by Alix Cohen
In October 1966, the collapse of a coal spoiltip (the overburden or other waste rock removed during coal and ore mining) in the Welsh village of Aberfan, killed 116 children and 28 adults. Caused by a build-up of water in the accumulated rock and shale, over 40,000 cubic meters of debris covered part of the village, including a school, in minutes. 76 days later, after much investigation, a tribunal determined that The National Coal Board had been at fault.
A Charitable Disaster Fund created for the community faced the heartless resolve of a national agency who decided that each case should be reviewed to ascertain whether parents had been close to their children and were thus likely to be suffering mentally. The agency also denied relief to those who escaped uninjured. According to Director Rachel Boulton, it took 20 years for some to receive reparation and “…for a long time the subject was taboo.” Gradually new laws were put into effect.
Inspired by this catastrophe and, one presumes, others like it, The Good Earth presents a town warned against a similar slide. This local council, one infers, motivated more by financial gain than actual safety concerns, pressures its residents to move into a new settlement somewhat further away from the ‘zone.’ One family represents those who steadfastly refuse to wrench their roots in favor of cheap and quick homes.
Mom Dina Adams (Rachael Boulton), has spent her life in Troedrhiwgwair. Abandoned by her husband, she’s raised older daughter Trish (Kate Elis), younger daughter Jackie (Gwenllian Higginson), and the oldest, son James (Mike Humphreys). James’s fiancé, Gwen (Anni Dafydd) lives with the family.
Oh What will you give me?/Say the sad bells of Rhymney/Is there hope for the future?/Say the brown bells of Merthyr/Who made the mine owner?/Say the black bells of Rhondda/And who killed the miner?/Say the grim bells of Blaina…(“The Bells of Rhymney“)
“This is Jackie Ad-ams…Investigates!” our 6 year-old? heroine announces. “As usual, not very much going on. Time to count the sheep.” The girl returns home with news, however. She’s met a man who told her the mountain was dangerous and might fall down. At vivid play with James, Jackie tells him a schoolmate called them improper because they don’t speak Welsh, asks naively what boyfriends and girlfriends do, and reiterates her fear.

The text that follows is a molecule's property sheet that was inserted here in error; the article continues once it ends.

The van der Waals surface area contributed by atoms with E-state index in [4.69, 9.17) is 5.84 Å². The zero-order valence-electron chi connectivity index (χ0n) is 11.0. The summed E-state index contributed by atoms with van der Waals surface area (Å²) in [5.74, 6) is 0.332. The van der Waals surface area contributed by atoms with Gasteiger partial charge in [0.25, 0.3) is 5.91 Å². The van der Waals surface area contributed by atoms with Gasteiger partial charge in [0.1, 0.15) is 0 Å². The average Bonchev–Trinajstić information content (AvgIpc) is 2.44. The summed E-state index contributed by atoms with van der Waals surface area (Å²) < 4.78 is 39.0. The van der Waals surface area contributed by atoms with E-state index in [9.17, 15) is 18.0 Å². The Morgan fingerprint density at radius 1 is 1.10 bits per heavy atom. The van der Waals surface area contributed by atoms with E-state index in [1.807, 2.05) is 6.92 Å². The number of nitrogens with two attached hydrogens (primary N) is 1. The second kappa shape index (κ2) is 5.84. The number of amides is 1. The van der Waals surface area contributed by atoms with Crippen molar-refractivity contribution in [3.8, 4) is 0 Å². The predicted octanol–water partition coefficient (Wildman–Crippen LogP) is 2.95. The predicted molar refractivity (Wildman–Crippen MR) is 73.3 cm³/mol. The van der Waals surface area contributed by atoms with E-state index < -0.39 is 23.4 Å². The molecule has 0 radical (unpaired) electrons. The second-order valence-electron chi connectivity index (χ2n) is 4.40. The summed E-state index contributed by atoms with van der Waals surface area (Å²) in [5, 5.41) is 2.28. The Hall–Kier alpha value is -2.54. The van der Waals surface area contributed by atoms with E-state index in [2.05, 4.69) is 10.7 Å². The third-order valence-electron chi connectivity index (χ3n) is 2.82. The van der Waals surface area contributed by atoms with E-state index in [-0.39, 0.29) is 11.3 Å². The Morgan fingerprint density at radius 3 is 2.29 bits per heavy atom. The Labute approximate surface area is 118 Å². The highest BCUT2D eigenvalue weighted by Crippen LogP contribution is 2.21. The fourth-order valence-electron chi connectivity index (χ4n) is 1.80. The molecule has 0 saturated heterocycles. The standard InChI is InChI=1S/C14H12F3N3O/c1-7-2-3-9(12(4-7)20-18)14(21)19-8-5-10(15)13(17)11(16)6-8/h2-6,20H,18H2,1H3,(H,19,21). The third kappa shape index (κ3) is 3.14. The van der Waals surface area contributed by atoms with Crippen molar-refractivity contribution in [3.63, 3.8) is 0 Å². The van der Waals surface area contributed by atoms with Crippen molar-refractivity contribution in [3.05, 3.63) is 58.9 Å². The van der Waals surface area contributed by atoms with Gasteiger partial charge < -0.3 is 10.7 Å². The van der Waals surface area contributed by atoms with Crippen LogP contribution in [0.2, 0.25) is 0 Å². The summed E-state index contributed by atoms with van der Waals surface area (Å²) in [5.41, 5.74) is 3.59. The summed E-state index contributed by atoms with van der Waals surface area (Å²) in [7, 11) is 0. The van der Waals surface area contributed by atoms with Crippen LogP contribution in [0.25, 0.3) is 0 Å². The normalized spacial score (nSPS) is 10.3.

The company breaks into a rousing chorus of “Knickerbocker Line,” replete with clapping and stamping. Despite rising concern, they’re not going anywhere either. James leads a town meeting. Mam (Dina) reminds the assembled that in 1959 they were told a reservoir would slide and nothing happened. “They think we’re simple people with simple lives,” she shouts.
James addresses the town council: “Do you honestly think that down there everyone will support one another?! You offer us jobs in big businesses owned by rich people who are 1000 miles away…giving nothing back to the community…” Placards (invisible) are carried, songs sung, tables overturned, slammed down, chairs scraped. Still, neighbors start to leave. Shops and businesses close. Public services are limited.
Like Our Town (Thornton Wilder), Winesburg Ohio (Adapted by Christopher Sergel, based on the book by Sherwood Anderson), and Dylan Thomas’s A Child’s Christmas in Wales, the piece is a stylized glimpse of life in real time.
We listen to Jackie Ad-ams investigates! and in some of the best scenes, watch her games with James. Dina and Trish go on baking, but the young woman unwittingly experiences the new town on a date. When Gwen finds she’s pregnant and James proposes, she wants the baby to have a bright, clean home. There’s an unexpected family tragedy reflecting the loss of what a cast member during talk-back called “the dream of a good place” and a decision by the council that comes too late.
Taking the formal, synchronized movement/choreography of the musical Once even further, this production balletically utilizes the furniture to raise tension (it does) and embody upheaval. When not speaking, cast members freeze in place fading to half light, always with apt facial expression. Portions of traditional songs (performed in Welsh) resonate throughout. (Interestingly, these were first recorded in New York in 1965.) Sound is clear, crisp and hauntingly arranged. Musical Direction by Max Mackintosh is splendid.
“It’s about identity,” Anni Dafydd comments in talk-back. “Sometimes land is the only thing they have.”
Stylization works for the piece, except perhaps in the portrayal of Jackie, who appears a spastic caricature. Though the able Ms. Higginson maintains her chosen persona skillfully, (innocence is palpable, glee and curiosity infectious), lack of naturalness prevents real sympathy, especially in relationship to others who act without mannerisms.
The company all have fine voices and move with precision and energy. Facial expressions are priceless. Rachael Boulton’s Dina is tough to her bones and feisty from the gut. Anni Dafydd (Gwen) brings a softness to the piece. Trish is only sketchy, but Kate Elis pulls her weight.
Mike Humphry is a wonderful James- proud, tender, imaginative, and manly.
Lighting Design by Katy Morrison directs attention and enhances mood.
MOTHERLODE THEATRE, RCT Theatres, in association with Wales Millennium Centre,
and Arts Council Wales, presents the US premiere of
The Good Earth
Written and Devised by Motherload Theatre
Directed by Rachael Boulton
The Flea Theater 41 White Street
Through September 3, 2016
Photos: Tom Flannery